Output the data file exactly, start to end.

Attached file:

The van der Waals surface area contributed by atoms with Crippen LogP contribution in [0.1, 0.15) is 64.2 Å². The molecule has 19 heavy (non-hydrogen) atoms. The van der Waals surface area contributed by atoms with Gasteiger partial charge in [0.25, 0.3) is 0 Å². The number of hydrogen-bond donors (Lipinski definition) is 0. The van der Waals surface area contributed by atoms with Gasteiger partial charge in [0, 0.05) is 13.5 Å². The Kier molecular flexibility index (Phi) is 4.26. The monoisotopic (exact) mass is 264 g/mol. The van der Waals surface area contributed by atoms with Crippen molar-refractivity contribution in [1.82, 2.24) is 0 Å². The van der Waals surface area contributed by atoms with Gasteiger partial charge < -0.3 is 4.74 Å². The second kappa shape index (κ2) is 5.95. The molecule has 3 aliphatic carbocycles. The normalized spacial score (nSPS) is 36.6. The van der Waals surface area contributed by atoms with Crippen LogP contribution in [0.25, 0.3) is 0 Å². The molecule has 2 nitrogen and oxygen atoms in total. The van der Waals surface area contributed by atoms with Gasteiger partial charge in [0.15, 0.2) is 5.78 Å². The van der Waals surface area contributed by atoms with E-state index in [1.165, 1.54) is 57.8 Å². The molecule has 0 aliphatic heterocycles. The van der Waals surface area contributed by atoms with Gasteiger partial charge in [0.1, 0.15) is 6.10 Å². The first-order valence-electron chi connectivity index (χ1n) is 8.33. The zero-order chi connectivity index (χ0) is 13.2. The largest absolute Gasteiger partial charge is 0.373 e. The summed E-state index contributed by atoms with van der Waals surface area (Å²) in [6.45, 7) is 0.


The van der Waals surface area contributed by atoms with Crippen LogP contribution in [0.1, 0.15) is 64.2 Å². The molecule has 19 heavy (non-hydrogen) atoms. The van der Waals surface area contributed by atoms with Gasteiger partial charge in [0.25, 0.3) is 0 Å². The number of hydrogen-bond donors (Lipinski definition) is 0. The van der Waals surface area contributed by atoms with Gasteiger partial charge in [0, 0.05) is 13.5 Å². The Kier molecular flexibility index (Phi) is 4.26. The monoisotopic (exact) mass is 264 g/mol. The van der Waals surface area contributed by atoms with Crippen molar-refractivity contribution in [1.82, 2.24) is 0 Å². The van der Waals surface area contributed by atoms with Gasteiger partial charge < -0.3 is 4.74 Å². The second kappa shape index (κ2) is 5.95. The molecule has 3 aliphatic carbocycles. The normalized spacial score (nSPS) is 36.6. The van der Waals surface area contributed by atoms with Crippen LogP contribution in [0.25, 0.3) is 0 Å². The molecule has 2 nitrogen and oxygen atoms in total. The van der Waals surface area contributed by atoms with Gasteiger partial charge in [0.15, 0.2) is 5.78 Å². The van der Waals surface area contributed by atoms with E-state index in [1.165, 1.54) is 57.8 Å². The molecule has 0 aliphatic heterocycles. The van der Waals surface area contributed by atoms with Gasteiger partial charge in [0.1, 0.15) is 6.10 Å². The first-order valence-electron chi connectivity index (χ1n) is 8.33. The zero-order chi connectivity index (χ0) is 13.2. The largest absolute Gasteiger partial charge is 0.373 e. The summed E-state index contributed by atoms with van der Waals surface area (Å²) in [6.45, 7) is 0.